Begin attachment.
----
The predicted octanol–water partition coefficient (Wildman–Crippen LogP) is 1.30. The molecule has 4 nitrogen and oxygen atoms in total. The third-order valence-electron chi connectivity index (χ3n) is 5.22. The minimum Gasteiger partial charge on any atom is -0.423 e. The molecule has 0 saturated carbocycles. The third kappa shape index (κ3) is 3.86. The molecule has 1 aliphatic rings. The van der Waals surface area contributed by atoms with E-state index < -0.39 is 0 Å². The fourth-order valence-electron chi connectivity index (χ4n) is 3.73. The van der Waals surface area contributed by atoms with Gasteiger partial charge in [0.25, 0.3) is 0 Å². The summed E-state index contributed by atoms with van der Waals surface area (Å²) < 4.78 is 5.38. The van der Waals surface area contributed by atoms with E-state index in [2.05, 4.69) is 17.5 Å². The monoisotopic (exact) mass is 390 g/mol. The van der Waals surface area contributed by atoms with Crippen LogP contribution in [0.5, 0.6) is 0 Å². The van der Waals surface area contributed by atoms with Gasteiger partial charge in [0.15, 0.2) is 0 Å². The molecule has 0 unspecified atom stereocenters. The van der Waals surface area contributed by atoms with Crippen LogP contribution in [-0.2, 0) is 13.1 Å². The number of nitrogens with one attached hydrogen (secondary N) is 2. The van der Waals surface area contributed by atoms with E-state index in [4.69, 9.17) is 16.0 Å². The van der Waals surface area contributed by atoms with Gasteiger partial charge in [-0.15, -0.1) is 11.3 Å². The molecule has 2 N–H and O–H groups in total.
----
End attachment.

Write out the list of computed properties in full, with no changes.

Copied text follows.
The predicted octanol–water partition coefficient (Wildman–Crippen LogP) is 1.30. The molecule has 4 nitrogen and oxygen atoms in total. The third-order valence-electron chi connectivity index (χ3n) is 5.22. The minimum Gasteiger partial charge on any atom is -0.423 e. The molecule has 0 saturated carbocycles. The third kappa shape index (κ3) is 3.86. The molecule has 1 aliphatic rings. The van der Waals surface area contributed by atoms with E-state index < -0.39 is 0 Å². The fourth-order valence-electron chi connectivity index (χ4n) is 3.73. The van der Waals surface area contributed by atoms with Gasteiger partial charge in [0.25, 0.3) is 0 Å². The summed E-state index contributed by atoms with van der Waals surface area (Å²) < 4.78 is 5.38. The van der Waals surface area contributed by atoms with E-state index in [2.05, 4.69) is 17.5 Å². The monoisotopic (exact) mass is 390 g/mol. The van der Waals surface area contributed by atoms with Crippen LogP contribution in [0.5, 0.6) is 0 Å². The van der Waals surface area contributed by atoms with Gasteiger partial charge in [0.15, 0.2) is 0 Å². The molecule has 0 unspecified atom stereocenters. The van der Waals surface area contributed by atoms with Crippen LogP contribution in [-0.2, 0) is 13.1 Å². The number of nitrogens with one attached hydrogen (secondary N) is 2. The van der Waals surface area contributed by atoms with E-state index in [4.69, 9.17) is 16.0 Å². The van der Waals surface area contributed by atoms with Gasteiger partial charge in [-0.15, -0.1) is 11.3 Å². The molecule has 2 N–H and O–H groups in total.